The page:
The Dutch Reformed Church in New Jersey’s Raritan River Valley constructed Old Dutch Parsonage in 1751. Here the Great Awakening preacher Rev. Johannes Frelinghuysen boarded and tutored students including his eventual successor the Rev. Jacob Rutsen Hardenbergh. From this house, Rev. Hardenbergh led the effort in 1766 to charter Queen’s College, today Rutgers, the State University of New Jersey. Dutch emigrant Dinah Van Bergh, wife in succession to both ministers, was herself a leader in New Jersey’s Dutch Reformed Church. Discover eighteenth-century New Jersey’s religious and national diversity and early leadership in American higher education at Old Dutch Parsonage.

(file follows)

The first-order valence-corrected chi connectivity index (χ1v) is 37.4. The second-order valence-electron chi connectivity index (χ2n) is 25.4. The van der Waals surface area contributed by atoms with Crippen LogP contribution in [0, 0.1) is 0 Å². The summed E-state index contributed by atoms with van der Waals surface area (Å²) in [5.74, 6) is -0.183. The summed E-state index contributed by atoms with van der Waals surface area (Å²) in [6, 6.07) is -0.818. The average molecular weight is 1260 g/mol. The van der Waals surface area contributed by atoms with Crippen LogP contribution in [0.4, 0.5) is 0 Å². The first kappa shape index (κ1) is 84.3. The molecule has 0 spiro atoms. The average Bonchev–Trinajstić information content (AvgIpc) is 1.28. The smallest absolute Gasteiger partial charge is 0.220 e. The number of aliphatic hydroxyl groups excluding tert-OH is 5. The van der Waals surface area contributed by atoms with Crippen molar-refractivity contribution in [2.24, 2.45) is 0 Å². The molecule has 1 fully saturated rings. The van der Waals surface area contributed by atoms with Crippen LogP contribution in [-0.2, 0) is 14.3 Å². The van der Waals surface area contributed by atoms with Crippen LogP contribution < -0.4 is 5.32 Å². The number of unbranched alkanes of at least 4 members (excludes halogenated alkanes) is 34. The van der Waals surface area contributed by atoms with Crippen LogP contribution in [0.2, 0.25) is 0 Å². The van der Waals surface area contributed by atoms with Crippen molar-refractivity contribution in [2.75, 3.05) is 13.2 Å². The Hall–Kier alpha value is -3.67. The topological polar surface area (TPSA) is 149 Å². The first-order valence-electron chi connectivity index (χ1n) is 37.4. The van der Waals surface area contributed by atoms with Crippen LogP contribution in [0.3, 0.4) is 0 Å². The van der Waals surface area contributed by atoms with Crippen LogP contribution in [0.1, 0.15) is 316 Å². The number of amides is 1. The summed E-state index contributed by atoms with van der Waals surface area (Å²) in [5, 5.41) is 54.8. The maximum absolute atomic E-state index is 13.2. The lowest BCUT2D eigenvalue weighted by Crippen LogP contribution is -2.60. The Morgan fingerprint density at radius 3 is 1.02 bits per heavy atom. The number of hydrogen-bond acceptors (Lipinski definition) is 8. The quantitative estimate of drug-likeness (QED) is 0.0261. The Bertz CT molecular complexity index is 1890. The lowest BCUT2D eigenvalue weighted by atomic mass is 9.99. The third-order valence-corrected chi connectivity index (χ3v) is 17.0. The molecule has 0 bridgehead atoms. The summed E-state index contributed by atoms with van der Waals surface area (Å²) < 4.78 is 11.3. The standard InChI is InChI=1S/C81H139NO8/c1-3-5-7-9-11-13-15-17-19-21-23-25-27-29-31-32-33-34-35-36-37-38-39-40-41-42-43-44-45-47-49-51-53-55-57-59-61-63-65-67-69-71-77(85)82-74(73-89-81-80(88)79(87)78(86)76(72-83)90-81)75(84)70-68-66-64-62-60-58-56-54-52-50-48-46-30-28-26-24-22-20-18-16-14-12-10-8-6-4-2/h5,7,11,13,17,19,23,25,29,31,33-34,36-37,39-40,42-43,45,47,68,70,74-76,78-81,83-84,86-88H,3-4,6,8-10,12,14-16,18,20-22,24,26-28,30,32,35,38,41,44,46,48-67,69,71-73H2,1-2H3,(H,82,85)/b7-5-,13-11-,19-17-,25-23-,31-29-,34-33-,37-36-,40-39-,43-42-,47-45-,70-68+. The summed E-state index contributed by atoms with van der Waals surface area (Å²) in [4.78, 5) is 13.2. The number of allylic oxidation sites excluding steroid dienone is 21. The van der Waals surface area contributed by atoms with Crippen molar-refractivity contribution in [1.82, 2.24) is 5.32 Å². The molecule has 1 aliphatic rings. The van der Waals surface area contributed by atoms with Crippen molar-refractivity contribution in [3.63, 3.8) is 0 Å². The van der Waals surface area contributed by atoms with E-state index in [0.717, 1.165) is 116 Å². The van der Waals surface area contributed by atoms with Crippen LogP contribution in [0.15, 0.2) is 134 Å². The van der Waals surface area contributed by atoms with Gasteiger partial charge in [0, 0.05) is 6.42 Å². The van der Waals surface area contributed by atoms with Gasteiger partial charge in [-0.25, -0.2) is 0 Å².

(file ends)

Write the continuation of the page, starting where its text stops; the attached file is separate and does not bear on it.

In 1785, Jacob Hardenbergh became the first President of Queen’s College, known today as Rutgers, The State University of New Jersey. Jacob Hardenbergh also played an important role during the American Revolution. A supporter of the American cause, he served in the Provincial Congress of New Jersey. While the Continental Army was encamped in the Watchung Mountains during the winter of 1778-79, Hardenbergh became friendly with General Washington. Jacob Hardenbergh helped ease tensions between the army and local residents who, although supportive of independence, were greatly inconvenienced by the troops’ presence.


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